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Paediatric lateral condyle fracture with a posterolateral elbow dislocation: an atypical injury in a preadolescent
  1. Bradley D Wiekrykas1,
  2. Nancy Campbell2 and
  3. Dustin A Greenhill2
  1. 1Deptartment of Orthopaedic Surgery & Sports Medicine, Temple University Hospital, Philadephia, PA, USA
  2. 2Department of Orthopaedic Surgery, St. Christopher's Hospital for Children, Philadelphia, Pennsylvania, USA
  1. Correspondence to Dr Dustin A Greenhill; dhg5{at}aol.com

Abstract

Paediatric lateral condyle fractures of the distal humerus are common but a concomitant elbow dislocation is rare. Typically, paediatric orthopaedic surgeons will treat lateral condyle fractures with pin or metaphyseal single-screw fixation and supplementary immobilisation for several weeks. These techniques sacrifice the early stability and mobilisation necessary to avoid stiffness after a complex elbow fracture-dislocation. We present an 11-year-old boy who sustained a traumatic posterolateral elbow dislocation with lateral condyle and coronoid fractures. Due to advanced skeletal age, both paediatric and adult treatment principles were applied to this rare injury. After initial closed reduction, open reduction and internal fixation of the distal humerus lateral condyle with divergent partially threaded compression screws was performed. Motion was initiated in 2 weeks and the patient regained almost full motion by 3 months. At 1.5-year follow-up, the affected limb carrying angle was unaffected and the patient had no functional limitations.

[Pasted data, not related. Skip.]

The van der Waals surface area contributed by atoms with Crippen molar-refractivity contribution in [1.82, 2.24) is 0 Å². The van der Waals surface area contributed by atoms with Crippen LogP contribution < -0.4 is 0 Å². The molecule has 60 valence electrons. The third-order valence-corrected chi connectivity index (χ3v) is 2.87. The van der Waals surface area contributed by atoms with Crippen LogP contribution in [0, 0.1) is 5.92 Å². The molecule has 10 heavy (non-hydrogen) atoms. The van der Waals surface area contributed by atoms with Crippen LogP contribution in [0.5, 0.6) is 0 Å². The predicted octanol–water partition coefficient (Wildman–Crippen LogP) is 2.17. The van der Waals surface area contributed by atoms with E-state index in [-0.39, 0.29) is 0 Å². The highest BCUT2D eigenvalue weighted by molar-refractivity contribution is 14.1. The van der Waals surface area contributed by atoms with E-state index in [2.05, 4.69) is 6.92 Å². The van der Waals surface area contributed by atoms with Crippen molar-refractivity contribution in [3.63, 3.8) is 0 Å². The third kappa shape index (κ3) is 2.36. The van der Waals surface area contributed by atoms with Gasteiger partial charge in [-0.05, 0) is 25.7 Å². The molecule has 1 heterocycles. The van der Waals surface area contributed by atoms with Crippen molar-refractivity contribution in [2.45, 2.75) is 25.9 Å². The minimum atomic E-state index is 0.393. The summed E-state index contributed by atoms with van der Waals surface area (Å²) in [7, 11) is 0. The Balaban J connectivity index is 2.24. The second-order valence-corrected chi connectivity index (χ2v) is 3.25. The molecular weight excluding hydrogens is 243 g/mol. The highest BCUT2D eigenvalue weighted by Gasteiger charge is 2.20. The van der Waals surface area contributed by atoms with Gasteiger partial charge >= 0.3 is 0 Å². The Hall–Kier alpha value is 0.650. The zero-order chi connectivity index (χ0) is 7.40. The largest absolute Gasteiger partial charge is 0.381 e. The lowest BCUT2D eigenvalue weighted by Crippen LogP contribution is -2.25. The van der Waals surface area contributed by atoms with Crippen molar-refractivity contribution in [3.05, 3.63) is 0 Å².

• elbow fracture
  • elbow instability
  • orthopaedics
  • orthopaedic and trauma surgery

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Footnotes

  • Contributors BDW contributed to the literature search, writing and editing of this manuscript. DAG contributed to the literature search, writing and editing of this manuscript. He also was the attending surgeon who performed the surgical treatment of our patient. NC contributed to the literature search and writing of this manuscript.

  • Funding The authors have not declared a specific grant for this research from any funding agency in the public, commercial or not-for-profit sectors.

  • Competing interests None declared.

  • Provenance and peer review Not commissioned; externally peer reviewed.

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